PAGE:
Château de Vitré

Château de Vitré



Location: Ille-et-Vilaine department   Map

Constructed: 11th century by Robert I of Vitré


Description of Château de Vitré

Château de Vitré is located in Ille-et-Vilaine department of France. Château de Vitré was constructed in the late 11th century by baron Robert I of Vitré on a site that was formerly occupied by a wooden fortress erected here around year 1000 AD. After the wooden citadel was burned monk found a settlement here. Baron eventually used this strategic location of the Vilaine valley. After the castle lost its military importance the castle was turned into a prison. In the 19th century it was proclaimed as a historic monument.



The Château de Vitré occupies the end of a schist spur overlooking the valley of the Vilaine to the north and a marshy stream to the south, which disappeared in the 18th century to make way for the royal road going from Paris to Rennes. “The general party remains that of domination of the field with strengthening of angles. To the south-east, above the then marshy area, near the urban gate of En-Bas, the Saint-Laurent tower is a real dungeon. The renovation of the castle around 1420 had another goal: the affirmation of seigneurial power, shaken by the arrival of the English in Maine ”because the castle then was the refuge of the counts of Laval, in particular when the English took Laval in 1427.



Around the year 1000, a first wooden castle (vetus castrum mentioned between 1066 and 1076) was built on a castle motte by Baron Riwallon de Vitré on the current site of the Sainte-Croix church. This castle, whose shape is unknown, was burnt down on numerous occasions. It was abandoned in favor of a new stone castle built by Baron Robert I of Vitré at the end of the eleventh century on a new defensive site, a vast rocky promontory of schist which dominates the Vilaine for about thirty meters. A Romanesque-style porch still remains of this building. It is to Baron André III that we traditionally attribute the reconstruction of the castle in its current, triangular form, and the fortification of the city in the first half of the 13th century. The architectural appearance of the castle shows the influence of the model of Philippian architecture. The castle is dominated by a large circular keep, which follows the top of the rocky outcrop, surrounded by dry ditches. On the death of André III, the estate fell by marriage to the family of the Counts of Laval. The direct successors of this family lead us to the beginning of the fifteenth century, through a great historical gap of 150 years. In the 15th century, Guy XII de Laval enlarged the castle which was heavily modified. It was at this time that the last defensive works were carried out by the two ladies of Laval, the baroness of Vitré Anne and Isabelle de Bretagne: châtelet with double drawbridge with arrow, tower of the Madeleine, tower of Saint-Laurent (later breakthrough of gunboats). The major transformation, however, is to transform the castle from a defensive edifice to a comfortable residence.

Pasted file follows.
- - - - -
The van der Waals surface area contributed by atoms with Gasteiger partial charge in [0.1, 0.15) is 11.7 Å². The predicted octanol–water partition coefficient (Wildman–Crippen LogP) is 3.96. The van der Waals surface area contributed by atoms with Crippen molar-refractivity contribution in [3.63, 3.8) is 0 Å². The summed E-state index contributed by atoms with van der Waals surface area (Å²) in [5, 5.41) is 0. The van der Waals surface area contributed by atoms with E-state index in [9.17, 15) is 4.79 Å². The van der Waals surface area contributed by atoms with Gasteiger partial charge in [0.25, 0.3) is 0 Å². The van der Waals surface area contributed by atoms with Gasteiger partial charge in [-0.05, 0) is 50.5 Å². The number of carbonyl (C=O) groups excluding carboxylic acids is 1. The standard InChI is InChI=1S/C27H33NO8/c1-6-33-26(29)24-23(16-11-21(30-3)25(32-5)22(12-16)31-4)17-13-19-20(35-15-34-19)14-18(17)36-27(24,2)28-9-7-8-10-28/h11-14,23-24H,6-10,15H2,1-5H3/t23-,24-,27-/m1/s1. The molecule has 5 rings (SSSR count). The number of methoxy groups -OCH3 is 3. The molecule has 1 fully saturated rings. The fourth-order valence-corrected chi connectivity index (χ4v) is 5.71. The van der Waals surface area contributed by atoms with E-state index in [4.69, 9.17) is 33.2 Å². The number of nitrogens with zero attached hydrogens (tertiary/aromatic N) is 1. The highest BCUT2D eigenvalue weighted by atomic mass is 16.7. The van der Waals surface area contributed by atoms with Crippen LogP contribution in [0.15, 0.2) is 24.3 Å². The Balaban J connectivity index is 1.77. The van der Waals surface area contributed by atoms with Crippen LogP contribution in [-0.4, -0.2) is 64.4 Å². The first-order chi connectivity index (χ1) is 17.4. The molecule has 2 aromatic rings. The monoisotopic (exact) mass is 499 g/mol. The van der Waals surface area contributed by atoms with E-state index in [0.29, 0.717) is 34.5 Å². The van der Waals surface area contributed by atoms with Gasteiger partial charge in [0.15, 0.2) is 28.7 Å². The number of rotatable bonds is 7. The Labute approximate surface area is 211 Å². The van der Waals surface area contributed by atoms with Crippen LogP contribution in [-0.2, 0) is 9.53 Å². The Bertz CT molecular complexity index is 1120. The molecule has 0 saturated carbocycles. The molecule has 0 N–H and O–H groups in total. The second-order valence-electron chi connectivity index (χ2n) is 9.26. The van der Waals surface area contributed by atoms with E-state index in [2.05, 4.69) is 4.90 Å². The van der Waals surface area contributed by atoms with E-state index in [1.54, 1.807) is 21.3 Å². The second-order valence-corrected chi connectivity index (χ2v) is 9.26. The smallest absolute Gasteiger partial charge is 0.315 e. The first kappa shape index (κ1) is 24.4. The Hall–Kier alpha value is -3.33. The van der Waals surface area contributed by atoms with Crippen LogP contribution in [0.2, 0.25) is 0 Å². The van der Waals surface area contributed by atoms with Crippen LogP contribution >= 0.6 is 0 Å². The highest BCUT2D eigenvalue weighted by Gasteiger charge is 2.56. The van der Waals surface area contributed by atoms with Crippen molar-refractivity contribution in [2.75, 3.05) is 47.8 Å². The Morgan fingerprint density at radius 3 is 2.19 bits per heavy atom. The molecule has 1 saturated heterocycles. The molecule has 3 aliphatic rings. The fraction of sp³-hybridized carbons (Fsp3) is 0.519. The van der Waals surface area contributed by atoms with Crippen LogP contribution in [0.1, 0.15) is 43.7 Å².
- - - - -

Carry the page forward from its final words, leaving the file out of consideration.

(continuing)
During the Mad War, Guy XV of Laval opened, according to Bertrand d'Argentré, without a fight, on September 1, 1487, the doors of his castle of Vitré and the city, to the royal troops. D'Argentré affirms that he had left for instructions: To enter from night the François in his castle of Vitré by a poster, and by this means the fist masters of the city. This decision is taken against the will of the inhabitants and presented as a fait accompli.

From the end of the fifteenth century and into the sixteenth century, comfort arrangements prevailed: construction of circulation galleries and a Renaissance-style oratory (in 1530). The Parliament of Brittany took refuge there three times (1564, 1582 and 1583) during the plague epidemics which raged in Rennes.